Chopin's Scottish Autumn
Zaluski, Iwo, Zaluski, Pamela, Contemporary Review
Frederick Chopin alighted at Edinburgh's Lothian Road station on August 5th, 1848, exhausted by the twelve-hour train journey from Euston. His affair with George Sand was over, there was revolution in France and Poland, and he was now very ill from the tuberculosis that was to kill him the following year.
Chopin came to Britain at the instigation of Jane Wilhelmina Stirling, youngest daughter of John Stirling, Laird of Kippendavie, a well-known Scottish family. She was born at Kippenross House in Dunblane, on July 15th, 1804. Jane's parents died while she was in her teens, and she was taken in hand by her widowed elder sister Katherine Erskine. The pair became inseparable.
In 1826 Jane and Katherine, rich, independent and thirsting for culture, went to Paris. A sojourn in the heady atmosphere of the French capital was |de rigueur' for the wealthy, and they became fully involved in the Parisian scene.
They met Chopin in 1840, a year after his return to Paris after his Majorcan experience with George Sand. Within two years Jane became Chopin's piano pupil, and, by Chopin's own account, a very good one. Her admiration for him grew, and with it her devotion and affection. Chopin, touched by her generosity of spirit, dedicated his two Nocturnes Op. 55 to her.
Chopin arrived in London in April 1848, and was quickly absorbed into its social and cultural life. Surrounded by adoring women and lovers of his music, his concerts and soirees were triumphs which earned him both money and adulation. He supplemented this income with private lessons at a guinea a time - although some privileged ladies failed to pay after only a couple of lessons, booked only for the further privilege of |name-dropping' their teacher.
At the end of July, Queen Victoria left London for Osborne House and then Balmoral. Society followed for the shooting and fishing season in estates north of the Border.
This was Jane's cue to arrange for Chopin to visit the land of her forebears, and introduce him to her family. Chopin had already been invited by Jane's brother-in-law, Lord Torphichen, to stay at Calder House, near Edinburgh. Facing a socially deserted London with no prospects of concerts or lessons, Chopin accepted the invitation.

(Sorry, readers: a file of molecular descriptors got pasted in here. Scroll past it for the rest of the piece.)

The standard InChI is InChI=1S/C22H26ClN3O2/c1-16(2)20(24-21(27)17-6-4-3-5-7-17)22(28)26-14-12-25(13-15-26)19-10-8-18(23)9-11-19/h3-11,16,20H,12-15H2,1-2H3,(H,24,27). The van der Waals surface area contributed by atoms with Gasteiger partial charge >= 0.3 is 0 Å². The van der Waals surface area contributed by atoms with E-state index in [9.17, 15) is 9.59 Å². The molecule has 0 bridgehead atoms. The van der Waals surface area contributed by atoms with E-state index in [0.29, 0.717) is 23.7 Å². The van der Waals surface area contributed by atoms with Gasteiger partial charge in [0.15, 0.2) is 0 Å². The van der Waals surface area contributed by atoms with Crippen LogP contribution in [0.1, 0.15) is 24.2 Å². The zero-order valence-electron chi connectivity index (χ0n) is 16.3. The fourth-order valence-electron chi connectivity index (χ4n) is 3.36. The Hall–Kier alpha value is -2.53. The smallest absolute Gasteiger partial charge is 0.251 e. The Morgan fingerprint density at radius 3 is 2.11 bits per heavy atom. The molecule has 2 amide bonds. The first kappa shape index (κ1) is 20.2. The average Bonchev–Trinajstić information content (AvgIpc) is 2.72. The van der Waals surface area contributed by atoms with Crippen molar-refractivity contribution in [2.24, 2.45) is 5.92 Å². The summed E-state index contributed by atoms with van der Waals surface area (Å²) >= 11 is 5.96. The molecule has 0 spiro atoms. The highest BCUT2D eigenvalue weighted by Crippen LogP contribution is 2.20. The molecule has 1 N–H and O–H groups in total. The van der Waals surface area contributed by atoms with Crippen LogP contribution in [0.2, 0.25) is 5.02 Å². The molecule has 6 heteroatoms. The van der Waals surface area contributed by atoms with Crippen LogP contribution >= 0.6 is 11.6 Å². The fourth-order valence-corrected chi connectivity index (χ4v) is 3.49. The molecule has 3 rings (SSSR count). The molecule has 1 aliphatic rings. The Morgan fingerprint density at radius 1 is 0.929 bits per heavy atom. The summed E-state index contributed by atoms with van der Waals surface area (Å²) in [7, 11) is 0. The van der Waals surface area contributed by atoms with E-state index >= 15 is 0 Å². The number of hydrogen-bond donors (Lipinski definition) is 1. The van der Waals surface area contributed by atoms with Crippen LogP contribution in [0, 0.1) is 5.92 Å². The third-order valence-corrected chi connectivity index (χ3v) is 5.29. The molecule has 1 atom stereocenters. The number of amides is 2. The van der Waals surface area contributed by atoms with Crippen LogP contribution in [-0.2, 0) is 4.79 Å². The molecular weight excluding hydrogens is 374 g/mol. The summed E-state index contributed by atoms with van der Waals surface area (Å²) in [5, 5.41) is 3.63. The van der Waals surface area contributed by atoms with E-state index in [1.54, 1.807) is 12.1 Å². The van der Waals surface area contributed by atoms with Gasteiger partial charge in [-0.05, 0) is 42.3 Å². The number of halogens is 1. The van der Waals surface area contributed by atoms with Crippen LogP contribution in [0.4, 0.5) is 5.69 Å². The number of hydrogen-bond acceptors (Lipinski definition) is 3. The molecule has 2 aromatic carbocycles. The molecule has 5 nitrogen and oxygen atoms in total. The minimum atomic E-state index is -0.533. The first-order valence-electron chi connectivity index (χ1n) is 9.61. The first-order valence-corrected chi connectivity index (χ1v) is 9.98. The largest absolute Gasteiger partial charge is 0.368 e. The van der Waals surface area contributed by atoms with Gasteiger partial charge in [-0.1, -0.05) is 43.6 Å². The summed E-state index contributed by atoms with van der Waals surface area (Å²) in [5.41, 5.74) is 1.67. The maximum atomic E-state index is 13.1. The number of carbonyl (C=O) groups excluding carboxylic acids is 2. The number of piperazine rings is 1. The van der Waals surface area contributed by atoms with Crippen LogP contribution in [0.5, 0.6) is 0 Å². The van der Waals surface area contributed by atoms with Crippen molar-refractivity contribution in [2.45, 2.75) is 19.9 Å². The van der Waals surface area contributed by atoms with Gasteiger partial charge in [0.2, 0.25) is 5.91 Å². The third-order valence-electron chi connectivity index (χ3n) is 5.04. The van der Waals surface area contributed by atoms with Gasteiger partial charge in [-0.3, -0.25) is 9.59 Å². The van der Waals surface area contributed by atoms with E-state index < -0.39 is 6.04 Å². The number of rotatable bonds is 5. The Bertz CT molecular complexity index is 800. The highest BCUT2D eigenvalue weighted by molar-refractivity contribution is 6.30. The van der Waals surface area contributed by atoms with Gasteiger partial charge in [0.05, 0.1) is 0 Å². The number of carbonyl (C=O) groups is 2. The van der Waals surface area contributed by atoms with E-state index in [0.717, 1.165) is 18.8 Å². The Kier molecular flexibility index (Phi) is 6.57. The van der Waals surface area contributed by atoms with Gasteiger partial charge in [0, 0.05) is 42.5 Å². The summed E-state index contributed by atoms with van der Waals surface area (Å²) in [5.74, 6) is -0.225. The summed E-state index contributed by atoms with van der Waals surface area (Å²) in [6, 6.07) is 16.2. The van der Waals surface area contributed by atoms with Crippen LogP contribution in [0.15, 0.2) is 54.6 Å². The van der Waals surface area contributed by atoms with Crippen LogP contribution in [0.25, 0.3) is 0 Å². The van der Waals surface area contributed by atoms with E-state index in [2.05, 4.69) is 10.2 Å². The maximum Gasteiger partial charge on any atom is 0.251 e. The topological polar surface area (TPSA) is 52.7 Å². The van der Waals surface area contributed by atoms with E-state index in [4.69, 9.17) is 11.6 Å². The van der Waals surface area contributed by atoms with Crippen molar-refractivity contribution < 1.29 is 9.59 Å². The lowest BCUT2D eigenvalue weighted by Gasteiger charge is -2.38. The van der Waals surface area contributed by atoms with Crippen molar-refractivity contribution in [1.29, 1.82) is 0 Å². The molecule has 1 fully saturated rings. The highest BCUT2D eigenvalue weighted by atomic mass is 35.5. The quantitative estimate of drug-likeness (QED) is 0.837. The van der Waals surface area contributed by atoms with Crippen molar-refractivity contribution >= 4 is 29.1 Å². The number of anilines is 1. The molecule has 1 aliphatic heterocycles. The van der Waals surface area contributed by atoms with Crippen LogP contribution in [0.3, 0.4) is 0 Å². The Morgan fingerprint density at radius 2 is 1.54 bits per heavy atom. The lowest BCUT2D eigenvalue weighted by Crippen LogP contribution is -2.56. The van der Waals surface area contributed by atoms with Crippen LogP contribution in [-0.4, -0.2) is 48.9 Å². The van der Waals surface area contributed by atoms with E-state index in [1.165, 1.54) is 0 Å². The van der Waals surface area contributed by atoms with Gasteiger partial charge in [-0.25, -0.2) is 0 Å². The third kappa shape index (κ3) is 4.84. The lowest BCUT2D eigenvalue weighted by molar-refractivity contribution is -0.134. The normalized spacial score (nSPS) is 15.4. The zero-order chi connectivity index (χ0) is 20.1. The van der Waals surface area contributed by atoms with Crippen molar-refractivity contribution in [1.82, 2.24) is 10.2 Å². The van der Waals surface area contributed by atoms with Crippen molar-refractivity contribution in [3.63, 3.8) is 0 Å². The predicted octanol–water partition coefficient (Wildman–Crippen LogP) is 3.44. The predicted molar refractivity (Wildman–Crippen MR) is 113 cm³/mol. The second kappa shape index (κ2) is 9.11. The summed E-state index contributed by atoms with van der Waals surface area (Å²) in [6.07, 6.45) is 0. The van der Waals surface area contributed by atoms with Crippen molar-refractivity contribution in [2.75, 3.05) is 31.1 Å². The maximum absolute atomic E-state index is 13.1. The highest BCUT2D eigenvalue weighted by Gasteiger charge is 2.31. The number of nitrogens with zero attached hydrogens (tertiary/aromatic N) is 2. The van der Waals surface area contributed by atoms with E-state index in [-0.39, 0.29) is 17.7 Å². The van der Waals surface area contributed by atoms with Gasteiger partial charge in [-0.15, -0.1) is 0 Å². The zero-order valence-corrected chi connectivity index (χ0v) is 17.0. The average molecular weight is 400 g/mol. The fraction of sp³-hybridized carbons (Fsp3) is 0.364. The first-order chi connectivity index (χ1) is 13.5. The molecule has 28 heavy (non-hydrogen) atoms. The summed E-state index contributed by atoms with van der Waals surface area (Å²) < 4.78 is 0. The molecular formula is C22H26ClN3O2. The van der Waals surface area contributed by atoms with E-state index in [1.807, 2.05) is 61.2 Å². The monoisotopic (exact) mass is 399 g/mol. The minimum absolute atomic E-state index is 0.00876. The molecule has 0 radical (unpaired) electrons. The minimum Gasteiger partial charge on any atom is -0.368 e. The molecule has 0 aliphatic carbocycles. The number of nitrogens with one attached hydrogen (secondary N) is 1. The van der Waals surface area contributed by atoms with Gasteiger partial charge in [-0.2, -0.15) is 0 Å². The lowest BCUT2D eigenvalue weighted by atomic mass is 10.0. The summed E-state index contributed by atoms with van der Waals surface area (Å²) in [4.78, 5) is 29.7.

Chopin left for Edinburgh from Euston Railway Station on August 5th, travelling first class along the freshly opened western route via Birmingham and Carlisle. This latest example of Victorian enterprise was well subscribed by the wealthy landowners migrating to their Scottish estates.
The London piano-maker James Broadwood paid for the tickets for Chopin and his devoted Irish servant Daniel, booking the seat opposite so that the sick composer could put his feet up during the journey. John Muir Wood, the Scottish music publisher and owner of music shops in Edinburgh and Glasgow, also travelled on the train.
In Edinburgh, Chopin stayed at the Douglas Hotel in St. Andrew Square. The journey had taken a considerable toll on his health, but by noon the next day he recovered enough to see the sights of |this exquisite city'. He visited the two-year-old Memorial to his hero, Edinburgh-born Sir Walter Scott, in East Princes Street Gardens.
On Monday morning, he visited Muir Wood's music shop at 12 Waterloo Place. According to legend, he heard a blind man playing one of his own mazurkas in the shop, joined in, and later played a duet with Muir Wood. They discussed plans for an Edinburgh concert in October, to coincide with the Caledonian Rout - an action packed week of revelry and socialising in the Scottish calendar.
Calder House, west of Edinburgh, an imposing old manor whose solid fabric exuded a rich air of history, delighted Chopin. In 1556 John Knox had first celebrated communion there. Lord Torphichen welcomed Chopin with true Scottish hospitality, insisting that he stay all summer, and return the following year. |My worthy Scots! …